Will FDA vaccine approval hopes quell delta fears among college leaders?
Full approval of Pfizer’s COVID-19 vaccine could come as soon as early September, according to new reports from the U.S. Food & Drug Administration. For colleges and universities that based their mandates on vaccines clearing the emergency use authorization hurdle—and those that may reconsider their policies where no requirement is in place—that is significant.
Still, holding off another month may be difficult for those that hoped to get that green light from the FDA before the start of the fall semester, especially with the delta, delta plus and lambda variants lurking. More contagious, more prevalent and perhaps more potent, Delta is now showing up in more than 90% of new cases, becoming a dominant, uncertain force and one that seems to be targeting younger adults.
With COVID-positive numbers spiking again, some institutions have decided not to wait. The University of California and California State University systems dropped the EUA portion of its requirement and the University of Maine system on Thursday announced it also was moving forward without it.
“Scientists are saying that if you’re not vaccinating, delta is going to find you,” UMaine Chancellor Dannel Malloy, the former governor of Connecticut, said in a statement. “Let’s just dwell on that. It’s five times more likely to be transmitted. That’s the reality of the situation we’re in. Science has been our guide throughout the pandemic and suggests that almost everyone is safer through vaccination.”
According to the Centers for Disease Control and Prevention, vaccinated individuals who experience breakthrough cases of the delta variant are 20 times less likely to be hospitalized or die than those who are not. So for many campus leaders whose decisions hinge on full approval, time is of the essence. Colorado State University has a mandate in place but indicated Thursday it will wait out full approval. However, Chancellor Tony Frank has asked its board of governors to allow individual campuses to make their own decisions on mandates since locations across the state may experience higher surges of cases or hospitalizations than others.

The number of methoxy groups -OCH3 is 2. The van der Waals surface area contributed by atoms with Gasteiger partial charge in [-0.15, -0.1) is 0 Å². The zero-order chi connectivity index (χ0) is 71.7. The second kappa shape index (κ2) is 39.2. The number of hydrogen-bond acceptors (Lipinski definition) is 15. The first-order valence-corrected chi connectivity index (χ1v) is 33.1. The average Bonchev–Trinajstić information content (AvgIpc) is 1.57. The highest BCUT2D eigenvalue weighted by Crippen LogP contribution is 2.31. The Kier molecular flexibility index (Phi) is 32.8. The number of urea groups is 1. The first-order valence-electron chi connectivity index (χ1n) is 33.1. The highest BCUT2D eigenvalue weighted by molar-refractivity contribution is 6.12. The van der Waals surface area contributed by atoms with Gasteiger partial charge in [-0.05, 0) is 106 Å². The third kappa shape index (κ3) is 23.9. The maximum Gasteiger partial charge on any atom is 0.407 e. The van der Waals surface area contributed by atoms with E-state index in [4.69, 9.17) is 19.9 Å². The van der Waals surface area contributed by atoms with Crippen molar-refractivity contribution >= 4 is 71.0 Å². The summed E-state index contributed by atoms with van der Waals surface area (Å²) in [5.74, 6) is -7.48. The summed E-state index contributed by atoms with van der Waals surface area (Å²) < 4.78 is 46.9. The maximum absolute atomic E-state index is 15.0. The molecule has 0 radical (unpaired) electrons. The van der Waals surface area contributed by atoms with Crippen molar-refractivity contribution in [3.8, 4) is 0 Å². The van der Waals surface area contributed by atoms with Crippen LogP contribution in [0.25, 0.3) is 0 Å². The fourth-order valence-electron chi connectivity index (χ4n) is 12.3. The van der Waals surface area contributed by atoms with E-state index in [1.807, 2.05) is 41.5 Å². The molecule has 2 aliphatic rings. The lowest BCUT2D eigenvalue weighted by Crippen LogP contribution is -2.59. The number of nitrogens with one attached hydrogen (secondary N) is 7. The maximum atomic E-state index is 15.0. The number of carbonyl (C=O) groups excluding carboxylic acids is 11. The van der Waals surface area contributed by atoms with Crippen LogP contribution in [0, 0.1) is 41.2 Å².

Will others with the same policies be patient enough to wait, too?
The State University of New York system, with nearly 200,000 students stretched across 64 campuses, has not budged from its initial stance of a vaccine requirement only when full approval is granted. Students at some campuses will arrive weeks before that. SUNY Chancellor Jim Malatras noted that 75% of students polled said they had received first doses, and the system was pressing for more through a 30-day vaccine challenge launched three weeks ago. Since that time, cases in New York state have increased from just over 300 per day to more than 2,800.
The University of Richmond also has a mandate with an FDA approval in place. In the meantime, they will be encouraging mitigation strategies to try to prevent outbreaks—social distancing and masking while strongly urging students to get vaccines. In Virginia, numbers have skyrocketed from 175 cases per day in early July to nearly 1,400. Neither state has a ban on vaccine passports.
Perhaps the most unique of all mandate-with-full-approval strategies is playing out in the University of Hawaii system. Because more than 92% of students and 95% of faculty have been vaccinated, that has given UH a bit more of a window to keep its status in place and not press for a full mandate now. Once approval happens, it then plans to enforce vaccinations.
“We are leaving the requirement in place, even if not fully enforced, to make the message clear,” President David Lassner told the UH community. “The single most important thing our students and employees can do to protect the health and wellbeing of themselves, their families and our campus communities is to be fully vaccinated for the upcoming fall semester. 159 million Americans have safely received the vaccine, and we are now seeing a growing number of preventable COVID-19 cases, hospitalizations and deaths among the unvaccinated.”